Is United Overseas Bank Limited A Better Investment Than OCBC?

Earlier this month, I wrote an article on OCBC where I had revisited its financial results and assess its investment potential with several valuation tools. I found:

OCBC’s Key Statistics (1 December 2018):

Stock Price P/E RatioPEG RatioP/B RatioDividend Yield
S$ 11.2610.351.031.203.29%

I ended my article with a question: ‘Is this a good time to buy OCBC?’. I believe, the answer lies in a comparison between OCBC with both DBS and UOB. Hence, I did a study on UOB and would like to share my findings in this article.

Therefore, here are 7 things to know about UOB before you invest.

#1: Asset Quality

For the last 10 years, UOB has increased its portfolio of customers loan from S$ 99.8 billion in 2008 to S$ 232.2 billion in 2017. Initially, the bank has achieved a gradual fall in non-performing loans (NPL) Ratio from 2.20% in 2009 to 1.10% in 2013. However, since then, its loan portfolio was affected by the downturn in a few industries namely oil & gas service sectors and shipping. Thus, its NPL Ratio has increased from 1.10% in 2013 to 1.80% in 2017.

Source: Annual Reports of UOB

Overall, the growth in UOB’s loan portfolio has offsetted the increase in its NPL Ratio over the last 5 years. As such, UOB has generated steady growth in its net interest income, up from S$ 3.58 billion in 2008 to S$ 5.53 billion in 2017.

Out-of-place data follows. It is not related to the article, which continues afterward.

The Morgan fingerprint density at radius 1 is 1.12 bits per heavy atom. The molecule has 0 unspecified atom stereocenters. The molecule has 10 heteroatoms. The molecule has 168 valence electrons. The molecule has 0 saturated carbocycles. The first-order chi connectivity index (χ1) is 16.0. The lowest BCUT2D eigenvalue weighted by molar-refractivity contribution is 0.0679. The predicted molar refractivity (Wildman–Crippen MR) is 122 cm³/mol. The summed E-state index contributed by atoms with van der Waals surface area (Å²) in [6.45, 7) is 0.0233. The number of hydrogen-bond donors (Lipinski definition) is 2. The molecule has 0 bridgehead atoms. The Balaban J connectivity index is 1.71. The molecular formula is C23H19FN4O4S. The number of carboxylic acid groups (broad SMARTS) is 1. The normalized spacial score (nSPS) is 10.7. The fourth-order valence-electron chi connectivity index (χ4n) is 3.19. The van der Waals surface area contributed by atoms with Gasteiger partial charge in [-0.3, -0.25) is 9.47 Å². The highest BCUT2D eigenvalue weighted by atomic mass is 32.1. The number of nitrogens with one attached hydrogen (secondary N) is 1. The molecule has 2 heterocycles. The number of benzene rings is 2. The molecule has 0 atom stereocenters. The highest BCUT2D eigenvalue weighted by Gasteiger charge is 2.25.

Source: Annual Reports of UOB

#2: Non-Interest Income

UOB has derived bulk of its non-interest income from fees & commission arised from wealth & fund management, trade-related, loan-related, credit cards, and service charges. The remainder of non-interest income consists of income from interest income, trading gains, and net foreign exchange income.

Overall, UOB has reported steady growth in non-interest income from S$ 1.68 billion in 2008 to S$ 3.32 billion in 2017.

Source: Annual Reports of UOB

#3: Long-Term Profitability

Growth in both net interest income and non-interest income has resulted in its continuous growth in total income. Hence, UOB has reported steady increment in total income from S$ 5.25 billion in 2008 to S$ 8.85 billion in 2017.

Source: Annual Reports of UOB

For the last 10 years, UOB has reported a slight increment in its cost-to-income ratio, up from 38% in 2009 to 46% in 2017 and has recorded higher impairment losses from S$ 474 million in 2010 to S$ 727 million in 2017. They had offsetted UOB’s growth in total income during the 10-year period. Thus, its shareholders’ earnings had risen from S$ 1.94 billion in 2008 to S$ 3.01 billion in 2013 before plateauing at S$ 3.0 – S$ 3.5 billion from 2013 to 2017.

Source: Annual Reports of UOB

#4: Latest Financial Results

Figures in S$ Million unless stated otherwise

PeriodQ4 2017Q1 2018Q2 2018Q3 2018Total
Total Income2,3072,2312,3422,3279,207
Earnings 8559781,0771,0373,977
EPS (S$)0.5130.5870.6460.6222.367

Source: Quarterly Results of UOB

For the past 12 months, UOB has broke through the S$ 3.0 – S$ 3.5 billion levels for its shareholders’ earnings. This is contributed from its stable growth in total income and substantial decline in impairment losses in its loan portfolio mainly in Singapore, Indonesia and Thailand. It reported S$ 9.21 billion in total income and S$ 3.98 billion in shareholders’ earnings or S$ 2.37 in earnings per share or EPS over the last 12 months.